Recurrent Collaterals Of Motoneurons Projecting To Distal Muscles In The Cat Hindlimb
1. Recurrent collaterals of motoneurons innervating muscles that have a role in control of the hindlimb digits were studied with neuroanatomic tracing methods to determine whether these motoneurons have simple recurrent collateral arbors in comparison with those of hip, knee, and ankle muscles. 2. Motoneurons innervating the hindlimb muscles plantaris (Pln), flexor hallucis longus (FHL), or flexor digitorum longus (FDL) were injected with 10% horseradish peroxidase. Recurrent collaterals were reconstructed from serial transverse sections. 3. No recurrent collaterals were observed in a sample of 10 FDL motoneurons. 4. FHL motoneurons had simple recurrent collateral arbors as assessed by number of first-order collaterals, number of collateral swellings, number of end branches, and the highest-order branch of individual collateral trees. Recurrent collateral arbors of Pln motoneurons were more complex than those of FHL motoneurons. Pln and FHL recurrent collateral arbors were less complex than those described for gastrocnemius- soleus, anterior tibial, and posterior biceps motoneurons. 5. These anatomic findings correspond well with electrophysiological results indicating that the recurrent inhibition produced by FHL motoneurons is weak and that FDL motoneurons do not produce recurrent inhibition. In addition, Pln motoneurons are reported to produce stronger recurrent inhibition than FHL motoneurons in many motor pools. 6. Consideration of these results with respect to the mechanical actions and patterns of motor activity observed in FDL, FHL, and Pln suggests that the complexity of recurrent collaterals of a motoneuron pool and the extent of its contribution to recurrent inhibition diminish with its involvement in the individualized control of the digits.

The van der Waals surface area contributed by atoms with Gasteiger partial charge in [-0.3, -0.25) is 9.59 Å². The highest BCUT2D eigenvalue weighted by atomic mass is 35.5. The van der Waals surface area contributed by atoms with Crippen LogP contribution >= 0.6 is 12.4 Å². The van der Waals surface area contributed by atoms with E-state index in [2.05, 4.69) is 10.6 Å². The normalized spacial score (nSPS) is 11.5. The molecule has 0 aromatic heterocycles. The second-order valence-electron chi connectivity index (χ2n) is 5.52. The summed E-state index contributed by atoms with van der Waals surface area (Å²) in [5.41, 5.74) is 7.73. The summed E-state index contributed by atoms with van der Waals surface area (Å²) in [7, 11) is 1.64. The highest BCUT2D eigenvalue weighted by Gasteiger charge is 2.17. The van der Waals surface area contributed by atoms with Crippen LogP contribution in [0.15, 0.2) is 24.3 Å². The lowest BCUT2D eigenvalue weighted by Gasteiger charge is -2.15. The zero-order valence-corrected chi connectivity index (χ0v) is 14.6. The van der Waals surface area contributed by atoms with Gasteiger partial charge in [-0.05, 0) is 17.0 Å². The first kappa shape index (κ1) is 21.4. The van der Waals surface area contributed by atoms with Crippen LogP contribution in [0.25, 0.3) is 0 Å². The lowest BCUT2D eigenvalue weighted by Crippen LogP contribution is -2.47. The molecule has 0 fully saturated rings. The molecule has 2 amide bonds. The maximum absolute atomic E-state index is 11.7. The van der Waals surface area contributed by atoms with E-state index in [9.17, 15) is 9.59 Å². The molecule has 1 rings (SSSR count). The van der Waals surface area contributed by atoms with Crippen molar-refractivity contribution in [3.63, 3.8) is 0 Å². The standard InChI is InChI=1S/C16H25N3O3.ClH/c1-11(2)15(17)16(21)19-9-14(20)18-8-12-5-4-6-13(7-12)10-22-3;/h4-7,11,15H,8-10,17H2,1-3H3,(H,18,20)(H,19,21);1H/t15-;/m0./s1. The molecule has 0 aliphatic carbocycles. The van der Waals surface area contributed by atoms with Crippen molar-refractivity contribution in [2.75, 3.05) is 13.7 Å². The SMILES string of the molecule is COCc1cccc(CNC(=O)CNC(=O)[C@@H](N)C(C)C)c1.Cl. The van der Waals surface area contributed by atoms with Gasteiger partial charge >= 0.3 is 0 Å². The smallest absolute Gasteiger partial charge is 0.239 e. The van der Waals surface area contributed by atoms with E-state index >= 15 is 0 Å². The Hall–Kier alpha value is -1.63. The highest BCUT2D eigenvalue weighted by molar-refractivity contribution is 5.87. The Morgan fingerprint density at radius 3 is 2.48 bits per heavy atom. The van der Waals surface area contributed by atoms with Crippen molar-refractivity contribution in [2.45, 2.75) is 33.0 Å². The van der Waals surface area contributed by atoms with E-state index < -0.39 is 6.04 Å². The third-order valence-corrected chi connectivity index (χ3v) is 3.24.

Journal of Neurophysiology
Digital Object Identifier (DOI)
McCurdy, M. L. and Hamm, T. M., "Recurrent Collaterals Of Motoneurons Projecting To Distal Muscles In The Cat Hindlimb" (1992). Translational Neuroscience. 95.